Federal Communications Commission chairman Tom Wheeler confirmed Thursday that he won’t set aside a larger spectrum reserve in the upcoming broadcast incentive auction for bidders other than AT&T and Verizon.
The news is a blow to T-Mobile, Sprint, and other smaller carriers that have carried on an aggressive campaign to persuade Wheeler to increase the reserve from its current 30 MHz to 40 MHz.
Planned for early 2016, the broadcast incentive auction of coveted, low-band spectrum could be the last opportunity competitors to the big two wireless carriers have to level the playing field. The commission will vote July 16 on the reserve, as well as a proposal Wheeler circulated Thursday to modify auction bidding rules to help small and rural wireless carriers.
Recognizing that more than 70 percent of low-band spectrum is in the hands of the big two wireless carriers is the reason why the FCC set aside 30 MHz a year ago, Wheeler wrote in a blog post.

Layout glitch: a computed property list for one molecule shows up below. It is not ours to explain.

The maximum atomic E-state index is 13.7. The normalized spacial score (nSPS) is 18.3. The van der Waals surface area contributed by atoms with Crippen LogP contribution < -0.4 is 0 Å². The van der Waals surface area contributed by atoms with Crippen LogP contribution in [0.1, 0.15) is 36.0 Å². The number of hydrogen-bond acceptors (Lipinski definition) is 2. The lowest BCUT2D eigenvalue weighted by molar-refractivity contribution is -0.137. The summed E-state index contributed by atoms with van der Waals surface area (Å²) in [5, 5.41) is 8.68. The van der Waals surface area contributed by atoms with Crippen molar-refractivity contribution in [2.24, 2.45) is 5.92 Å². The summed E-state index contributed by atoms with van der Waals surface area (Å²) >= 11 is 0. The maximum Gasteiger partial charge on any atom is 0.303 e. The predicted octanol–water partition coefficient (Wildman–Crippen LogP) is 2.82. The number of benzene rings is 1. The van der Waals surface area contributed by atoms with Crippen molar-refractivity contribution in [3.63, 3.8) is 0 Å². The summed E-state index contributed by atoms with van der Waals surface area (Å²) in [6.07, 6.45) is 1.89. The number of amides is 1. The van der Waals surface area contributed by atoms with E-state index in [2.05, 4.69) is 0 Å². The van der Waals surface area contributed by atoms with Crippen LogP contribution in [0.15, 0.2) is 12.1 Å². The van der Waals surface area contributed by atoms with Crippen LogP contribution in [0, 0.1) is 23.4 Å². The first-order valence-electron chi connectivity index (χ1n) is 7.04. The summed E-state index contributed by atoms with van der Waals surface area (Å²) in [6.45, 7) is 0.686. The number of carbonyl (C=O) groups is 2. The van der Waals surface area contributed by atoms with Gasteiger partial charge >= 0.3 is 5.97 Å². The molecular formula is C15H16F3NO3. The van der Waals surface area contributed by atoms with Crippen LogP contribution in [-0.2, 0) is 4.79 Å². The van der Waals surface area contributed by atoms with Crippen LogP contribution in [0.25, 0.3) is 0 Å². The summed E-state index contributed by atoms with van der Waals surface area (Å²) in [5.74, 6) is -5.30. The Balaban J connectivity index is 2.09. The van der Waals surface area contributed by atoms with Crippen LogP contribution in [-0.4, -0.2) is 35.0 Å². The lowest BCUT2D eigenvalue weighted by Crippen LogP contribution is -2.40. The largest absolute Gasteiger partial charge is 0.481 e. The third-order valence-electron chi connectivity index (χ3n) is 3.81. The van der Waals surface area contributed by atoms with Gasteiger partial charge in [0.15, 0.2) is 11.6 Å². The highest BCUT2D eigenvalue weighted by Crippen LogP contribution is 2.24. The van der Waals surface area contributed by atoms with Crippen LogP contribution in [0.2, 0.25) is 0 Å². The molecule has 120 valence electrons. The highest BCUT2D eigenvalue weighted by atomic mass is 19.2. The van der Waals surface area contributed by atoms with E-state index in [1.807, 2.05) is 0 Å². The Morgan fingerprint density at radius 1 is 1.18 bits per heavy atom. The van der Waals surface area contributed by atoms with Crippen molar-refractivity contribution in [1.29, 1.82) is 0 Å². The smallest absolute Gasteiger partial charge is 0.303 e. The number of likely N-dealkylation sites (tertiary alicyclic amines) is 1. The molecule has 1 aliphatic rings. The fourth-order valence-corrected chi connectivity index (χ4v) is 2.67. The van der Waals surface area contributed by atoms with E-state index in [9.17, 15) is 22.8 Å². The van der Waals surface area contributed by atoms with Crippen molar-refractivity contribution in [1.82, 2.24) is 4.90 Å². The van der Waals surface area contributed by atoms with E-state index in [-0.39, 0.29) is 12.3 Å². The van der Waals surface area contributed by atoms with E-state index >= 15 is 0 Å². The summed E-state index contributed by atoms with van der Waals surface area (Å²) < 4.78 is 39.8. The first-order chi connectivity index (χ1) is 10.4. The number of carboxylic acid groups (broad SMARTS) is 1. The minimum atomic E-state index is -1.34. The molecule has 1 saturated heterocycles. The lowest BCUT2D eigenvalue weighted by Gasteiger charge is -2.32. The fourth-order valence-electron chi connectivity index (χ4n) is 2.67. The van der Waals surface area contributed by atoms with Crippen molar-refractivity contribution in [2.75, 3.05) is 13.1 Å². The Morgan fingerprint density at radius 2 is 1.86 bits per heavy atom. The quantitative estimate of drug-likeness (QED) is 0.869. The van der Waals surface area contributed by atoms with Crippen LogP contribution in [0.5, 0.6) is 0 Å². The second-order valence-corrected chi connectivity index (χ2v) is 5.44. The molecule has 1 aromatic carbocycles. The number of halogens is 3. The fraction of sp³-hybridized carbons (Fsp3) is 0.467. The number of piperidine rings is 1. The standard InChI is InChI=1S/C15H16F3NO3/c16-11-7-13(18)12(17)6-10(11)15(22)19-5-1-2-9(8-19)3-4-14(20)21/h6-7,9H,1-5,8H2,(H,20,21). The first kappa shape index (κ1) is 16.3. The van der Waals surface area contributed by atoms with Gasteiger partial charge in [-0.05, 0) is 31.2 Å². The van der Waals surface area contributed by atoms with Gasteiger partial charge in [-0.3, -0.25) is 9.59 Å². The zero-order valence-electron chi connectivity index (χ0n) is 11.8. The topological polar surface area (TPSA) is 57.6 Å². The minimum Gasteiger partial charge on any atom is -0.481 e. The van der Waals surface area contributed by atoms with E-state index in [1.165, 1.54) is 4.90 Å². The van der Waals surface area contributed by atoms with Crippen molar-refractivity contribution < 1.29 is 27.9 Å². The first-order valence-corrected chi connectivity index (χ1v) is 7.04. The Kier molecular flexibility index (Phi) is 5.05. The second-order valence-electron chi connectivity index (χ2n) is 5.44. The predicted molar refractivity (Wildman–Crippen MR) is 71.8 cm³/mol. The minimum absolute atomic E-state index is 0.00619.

“While some parties have petitioned the commission to increase the size of the reserve, the draft order on reconsideration I am circulating today [Thursday] would maintain the reserve size at the current level,” Wheeler wrote. “The current reserve size of 30 megahertz balances the desire to make low-band spectrum available to parties with limited holdings while facilitating competitive bidding for all auction participants.”
T-Mobile warned the FCC to heed the call from lawmakers and the Department of Justice to increase the reserve. “Low-band spectrum is the holy grail for AT&T and Verizon. If others get it, and the Big Two have to compete on price, their customers alone would save over $20 billion per year. That’s why everyone with a wireless phone has a stake in the outcome of this proceeding, and the FCC should heed the calls of DoJ, many in Congress and a slew of consumer groups and move to strengthen the reserve,” said Andy Levin, T-Mobile’s senior vice president of government affairs.